There seems to be little chance of discovering with certainty the real size of any of the fixed Stars; we must therefore be content with an approximation, deduced from their parallax, if this should ever be found; and the quantity of light they afford us, compared with that of the sun. And to this purpose, Dr. Herschel informs us, that with a magnifying power of 6450, and by means of his new micrometer, he found the apparent diameter of a Lyræ to be 0″.355.

The Stars are also distinguished, with regard to their situation, into asterisms, or constellations; which are nothing but assemblages of several neighbouring Stars, considered as constituting some determinate figure, as os an animal, &c, from which it is therefore denominated: a division as ancient as the book of Job, in which mention is made of Orion, the Pleiades, &c.

Besides the Stars thus distinguished into magnitudes and constellations, there are others not reduced to either. Those not reduced into constellations, are called informes, or unformed Stars; of which kind several, so left at large by the ancients, have since been formed into new constellations by the modern astronomers, and especially by Hevelius.

Those not reduced to classes or magnitudes, are called nebulous Stars; but such as only appear faintly in clusters, in form of little lucid spots, nebulæ, or clouds.

Ptolomy sets down five of such nebulæ, viz, one at the extremity of the right hand of Perseus, which appears through the telescope, thick set with Stars; one in the middle of the crab, called Præsepe, or the Manger, in which Galileo counted above 40 Stars; one unformed near the sting of the Scorpion; another in the eye of Sagittarius, in which two Stars may be seen in a clear sky with the naked eye, and several more with the telescope; and the fisth in the head of Orion, in which Galileo counted 21 Stars.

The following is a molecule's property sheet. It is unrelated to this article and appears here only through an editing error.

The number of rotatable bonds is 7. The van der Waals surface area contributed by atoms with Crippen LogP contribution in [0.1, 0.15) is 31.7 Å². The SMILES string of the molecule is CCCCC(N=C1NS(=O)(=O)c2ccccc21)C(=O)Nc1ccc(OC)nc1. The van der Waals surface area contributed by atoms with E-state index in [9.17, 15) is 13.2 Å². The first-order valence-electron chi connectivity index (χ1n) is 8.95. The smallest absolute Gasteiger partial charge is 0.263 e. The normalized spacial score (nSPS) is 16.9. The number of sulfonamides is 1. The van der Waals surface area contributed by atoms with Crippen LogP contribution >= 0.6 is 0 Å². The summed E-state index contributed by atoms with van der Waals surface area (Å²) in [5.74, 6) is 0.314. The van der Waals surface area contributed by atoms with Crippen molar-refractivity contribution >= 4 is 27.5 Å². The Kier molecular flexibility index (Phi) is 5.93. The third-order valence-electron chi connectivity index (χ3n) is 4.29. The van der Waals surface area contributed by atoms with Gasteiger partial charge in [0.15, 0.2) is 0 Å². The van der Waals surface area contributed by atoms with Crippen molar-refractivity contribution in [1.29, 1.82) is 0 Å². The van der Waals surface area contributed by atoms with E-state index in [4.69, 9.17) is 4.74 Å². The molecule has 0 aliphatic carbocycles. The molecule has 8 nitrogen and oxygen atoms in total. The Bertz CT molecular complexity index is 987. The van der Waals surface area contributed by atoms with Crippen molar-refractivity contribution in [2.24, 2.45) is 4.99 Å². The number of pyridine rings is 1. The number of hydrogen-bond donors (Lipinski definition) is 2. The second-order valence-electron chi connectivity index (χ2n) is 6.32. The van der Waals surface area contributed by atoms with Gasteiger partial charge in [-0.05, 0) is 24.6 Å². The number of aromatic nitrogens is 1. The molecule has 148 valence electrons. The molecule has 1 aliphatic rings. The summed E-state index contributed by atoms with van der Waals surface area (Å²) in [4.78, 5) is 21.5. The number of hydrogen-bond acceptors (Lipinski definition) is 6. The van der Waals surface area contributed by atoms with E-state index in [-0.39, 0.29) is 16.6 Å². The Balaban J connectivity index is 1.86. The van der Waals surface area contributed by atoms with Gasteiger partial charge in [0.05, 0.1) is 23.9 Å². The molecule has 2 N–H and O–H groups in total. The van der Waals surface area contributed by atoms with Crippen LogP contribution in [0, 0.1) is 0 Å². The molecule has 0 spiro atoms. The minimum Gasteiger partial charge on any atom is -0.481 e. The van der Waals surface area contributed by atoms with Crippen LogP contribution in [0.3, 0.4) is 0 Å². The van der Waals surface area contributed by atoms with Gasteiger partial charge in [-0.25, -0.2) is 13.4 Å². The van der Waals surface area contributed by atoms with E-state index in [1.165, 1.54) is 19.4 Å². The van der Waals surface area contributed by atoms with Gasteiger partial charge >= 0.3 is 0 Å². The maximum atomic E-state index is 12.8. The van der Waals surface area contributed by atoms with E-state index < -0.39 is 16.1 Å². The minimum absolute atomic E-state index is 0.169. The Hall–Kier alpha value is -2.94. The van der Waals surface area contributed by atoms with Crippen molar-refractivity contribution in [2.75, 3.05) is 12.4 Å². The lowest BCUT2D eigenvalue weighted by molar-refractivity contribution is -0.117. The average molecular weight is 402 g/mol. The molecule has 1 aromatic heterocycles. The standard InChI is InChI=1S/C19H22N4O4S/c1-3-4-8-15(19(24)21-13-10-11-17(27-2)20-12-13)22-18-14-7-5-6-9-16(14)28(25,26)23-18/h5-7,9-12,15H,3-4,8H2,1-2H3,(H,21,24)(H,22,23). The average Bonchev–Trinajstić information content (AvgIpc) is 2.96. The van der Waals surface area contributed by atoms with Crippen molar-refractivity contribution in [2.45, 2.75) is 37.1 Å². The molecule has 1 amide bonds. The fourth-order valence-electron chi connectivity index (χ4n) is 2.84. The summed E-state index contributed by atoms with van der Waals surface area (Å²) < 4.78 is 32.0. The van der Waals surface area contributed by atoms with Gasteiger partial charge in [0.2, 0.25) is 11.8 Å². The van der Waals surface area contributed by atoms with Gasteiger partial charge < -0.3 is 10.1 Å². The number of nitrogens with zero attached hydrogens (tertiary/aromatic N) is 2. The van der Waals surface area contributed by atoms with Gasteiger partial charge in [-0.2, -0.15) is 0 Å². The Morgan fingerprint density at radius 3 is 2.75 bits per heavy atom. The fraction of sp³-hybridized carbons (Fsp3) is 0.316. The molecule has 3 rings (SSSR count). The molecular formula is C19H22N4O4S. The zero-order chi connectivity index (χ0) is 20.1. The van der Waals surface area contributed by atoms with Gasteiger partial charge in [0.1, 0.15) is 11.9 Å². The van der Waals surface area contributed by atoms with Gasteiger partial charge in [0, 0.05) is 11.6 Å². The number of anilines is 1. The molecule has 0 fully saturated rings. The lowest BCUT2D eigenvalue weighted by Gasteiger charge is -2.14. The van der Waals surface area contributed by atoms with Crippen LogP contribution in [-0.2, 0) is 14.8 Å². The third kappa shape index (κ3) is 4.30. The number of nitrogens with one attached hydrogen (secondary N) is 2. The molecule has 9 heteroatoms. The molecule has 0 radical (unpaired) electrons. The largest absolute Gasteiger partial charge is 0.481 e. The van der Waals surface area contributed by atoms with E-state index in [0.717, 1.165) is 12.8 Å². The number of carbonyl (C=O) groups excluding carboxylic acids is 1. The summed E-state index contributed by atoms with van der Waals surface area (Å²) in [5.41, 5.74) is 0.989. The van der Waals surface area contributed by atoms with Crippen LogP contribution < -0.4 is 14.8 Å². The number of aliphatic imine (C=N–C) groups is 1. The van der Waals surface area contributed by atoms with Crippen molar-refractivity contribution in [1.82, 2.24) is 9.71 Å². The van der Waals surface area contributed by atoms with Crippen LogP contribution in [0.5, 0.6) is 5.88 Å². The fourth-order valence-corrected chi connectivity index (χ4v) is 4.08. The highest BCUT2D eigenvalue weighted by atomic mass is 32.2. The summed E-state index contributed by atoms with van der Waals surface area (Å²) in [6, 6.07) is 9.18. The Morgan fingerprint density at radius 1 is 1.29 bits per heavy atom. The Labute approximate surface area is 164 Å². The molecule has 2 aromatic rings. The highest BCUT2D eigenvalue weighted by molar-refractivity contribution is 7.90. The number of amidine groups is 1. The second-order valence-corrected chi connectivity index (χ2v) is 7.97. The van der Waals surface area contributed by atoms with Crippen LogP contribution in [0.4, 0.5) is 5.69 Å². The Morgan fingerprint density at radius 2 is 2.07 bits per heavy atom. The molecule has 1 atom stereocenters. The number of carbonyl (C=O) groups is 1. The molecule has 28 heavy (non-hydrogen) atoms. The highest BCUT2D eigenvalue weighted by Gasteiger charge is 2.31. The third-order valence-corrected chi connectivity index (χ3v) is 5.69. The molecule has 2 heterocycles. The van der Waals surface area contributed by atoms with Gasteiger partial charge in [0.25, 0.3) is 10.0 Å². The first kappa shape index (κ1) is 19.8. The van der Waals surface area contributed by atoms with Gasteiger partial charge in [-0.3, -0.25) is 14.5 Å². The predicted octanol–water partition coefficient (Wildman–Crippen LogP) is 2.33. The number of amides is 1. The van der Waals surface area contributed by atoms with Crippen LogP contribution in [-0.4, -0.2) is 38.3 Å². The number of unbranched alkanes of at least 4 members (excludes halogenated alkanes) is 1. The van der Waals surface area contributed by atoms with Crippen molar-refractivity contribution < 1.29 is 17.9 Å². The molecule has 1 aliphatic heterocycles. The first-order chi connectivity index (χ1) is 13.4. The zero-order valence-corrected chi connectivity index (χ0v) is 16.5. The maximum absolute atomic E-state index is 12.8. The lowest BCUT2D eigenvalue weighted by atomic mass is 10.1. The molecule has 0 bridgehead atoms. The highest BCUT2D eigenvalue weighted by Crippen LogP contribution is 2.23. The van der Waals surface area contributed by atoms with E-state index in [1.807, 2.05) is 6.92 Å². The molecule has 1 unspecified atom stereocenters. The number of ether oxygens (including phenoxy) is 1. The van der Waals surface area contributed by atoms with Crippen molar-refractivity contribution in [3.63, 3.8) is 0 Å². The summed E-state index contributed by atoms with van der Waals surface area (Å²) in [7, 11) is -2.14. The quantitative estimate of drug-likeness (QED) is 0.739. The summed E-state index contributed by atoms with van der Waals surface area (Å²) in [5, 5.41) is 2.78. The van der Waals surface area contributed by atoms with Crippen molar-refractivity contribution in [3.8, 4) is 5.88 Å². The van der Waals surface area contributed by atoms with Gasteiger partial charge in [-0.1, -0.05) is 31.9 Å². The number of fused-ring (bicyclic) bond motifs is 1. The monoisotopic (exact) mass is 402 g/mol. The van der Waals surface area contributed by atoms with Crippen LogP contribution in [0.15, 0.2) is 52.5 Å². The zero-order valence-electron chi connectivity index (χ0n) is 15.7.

Flamsteed observed a cloudy Star before the bow of Sagittarius, which consists of a great number of small Stars; and the Star d above the right shoulder of this constellation is encompassed with several more. Flamsteed and Cassini also discovered one between the great and little dog, which is very full of Stars, that are visible only by the telescope.

But the most remarkable of all the cloudy Stars, is that in the middle of Orion's sword, in which Huygens and Dr. Long observed 12 Stars, 7 of which (3 of them, now known to be 4, being very close together) seem to shine through a cloud, very lucid near the middle, but faint and ill defined about the edges. But the greatest discoveries of nebulæ and clusters of Stars, we owe to the powerful telescopes of Dr. Herschel, who has given accounts of some thousands of such nebulæ, in many of which the Stars seem to be innumerable, like grains of sand. See Philos. Trans. 1784, 1785, 1786, 1789. See Galaxy, and Magellanic clouds, and lucid Spots.

Cassini is of opinion, that the brightness of these proceeds from Stars so minute, as not to be distinguished by the best glasses: and this opinion is fully confirmed by the observations of Dr. Herschel, whose powerful telescopes shew those lucid specks to be composed entirely of masses of small Stars, like heaps of sand.

There are also many Stars which, though they appear single to the naked eye, are yet discovered by the telescope to be double, triple, &c. Of these, several have been observed by Cassini, Hooke, Long, Maskelyne, Hornsby, Pigott, Mayer, &c; but Dr. Herschel has been much the most successful in observations of this kind; and his success has been chiefly owing to the very extraordinary magnifying powers of the Newtonian 7 feet reflector which he has used, and the advantage of an excellent micrometer of his own construction. The powers which he has used, have been 146, 227, 278, 460, 754, 932, 1159, 1536, 2010, 3168, and even 6450. He has already formed a catalogue, containing 269 double Stars, 227 of which, as far as he knows, have not been noticed by any other person. Among these there are also some Stars that are treble, double-double, quadruple, double-treble, and multiple. His catalogue comprehends the names of the Stars, and the number in Flamsteed's catalogue, or such a description of those that are not contained in it, as will be found sufficient to distinguish them; also the comparative size of the Stars; their colours as they appeared to his view; their distances determined in several different ways; their angle of position with regard to the parallel of declination; and the dates when he first perceived the Stars to be double, treble, &c. His observations appear to commence with the year 1776, but almost all of them were made in the years 1779, 1780, 1781.